Information on houses being targets was taken from a research study, “Knowing Your Odds: Home Burglary and the Odds Ratio,” by S. Hakim, G. Renger and Y. Shachamurove, City College of New York and University of Pennsylvania, Sept. 2000


Stolen License Plate/Sticker Prevention

January 27, 2017 in Abigail Orscheln, Current News, license plate

The following post is from: Safety & Security

There has been a small spike in license plate and registration sticker thefts in St. Louis this month. Your license plate can be easily taken off of your car no matter where you are parked, home or not. Most thieves only need a screwdriver to take it and there can be major ramifications for you if your plates are used by someone else. For example, if your plates are identified with a crime, you could be a suspect if you haven’t reported them missing.

What do you do if your license plate is stolen?

  1. Immediately report it to the police – call the non-emergency number.
  2. Obtain an incident report number – It is illegal to drive without plates, but if you have your report number or an official copy of the report you can give it to an officer if they pull you over.
  3. Report the stolen plate to the Licensing Office at City Hall – bring your incident report number. There will be a small replacement fee.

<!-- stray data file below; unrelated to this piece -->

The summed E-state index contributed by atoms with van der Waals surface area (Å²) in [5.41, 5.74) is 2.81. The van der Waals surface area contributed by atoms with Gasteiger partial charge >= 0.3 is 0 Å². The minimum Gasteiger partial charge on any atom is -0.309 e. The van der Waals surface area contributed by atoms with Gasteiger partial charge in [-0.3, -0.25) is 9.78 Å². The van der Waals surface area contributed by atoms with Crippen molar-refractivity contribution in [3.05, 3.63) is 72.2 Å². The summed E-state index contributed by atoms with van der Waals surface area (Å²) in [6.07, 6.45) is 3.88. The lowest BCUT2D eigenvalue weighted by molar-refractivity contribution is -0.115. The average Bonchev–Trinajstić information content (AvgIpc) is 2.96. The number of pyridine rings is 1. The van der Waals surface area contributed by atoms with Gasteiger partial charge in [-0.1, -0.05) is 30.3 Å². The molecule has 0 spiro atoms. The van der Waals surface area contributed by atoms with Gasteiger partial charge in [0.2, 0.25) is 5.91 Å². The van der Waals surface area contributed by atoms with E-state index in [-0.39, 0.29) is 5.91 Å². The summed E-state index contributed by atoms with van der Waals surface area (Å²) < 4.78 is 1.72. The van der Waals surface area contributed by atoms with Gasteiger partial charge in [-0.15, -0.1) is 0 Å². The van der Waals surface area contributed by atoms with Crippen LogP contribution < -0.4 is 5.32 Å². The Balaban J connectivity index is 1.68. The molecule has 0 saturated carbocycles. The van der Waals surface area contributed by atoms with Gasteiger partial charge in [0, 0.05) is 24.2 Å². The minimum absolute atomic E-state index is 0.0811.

4. Get a temporary tag  or a new license plate.
  5. Secure your new plates with the methods outlined below.

How can you prevent license plate theft?

  1. Get theft prevention screws – Most thieves will carry around a screwdriver to get off plates. If you use special screws that require a particular tool to remove them, it is likely the thief will move on. There are multiple brands, such as Torx Security Screws or Plate Keeper.
  2. Get a plate security frame or cover – These  go around the edge of your plate or cover it entirely and keep people from taking them off. There are multiple brands, such as Lock-Um.

How can you prevent registration sticker theft?

  1. You can obtain enhanced security tabs/stickers that have perforated edges to make them difficult to remove by thieves. They also have your license plate number on them to dissuade thieves. They are free at time of renewal, or you can obtain them later for an $8.50 replacement fee and $3.50 processing fee.
    1. http://dor.mo.gov/motorv/enhancedtabs/
  2. You can slice your old sticker with something sharp, like a razor (be very careful!). This makes them difficult to remove.

St. Louis’ Stolen License Plates Page

Keep safe,

Abigail Orscheln — Safety and Security Intern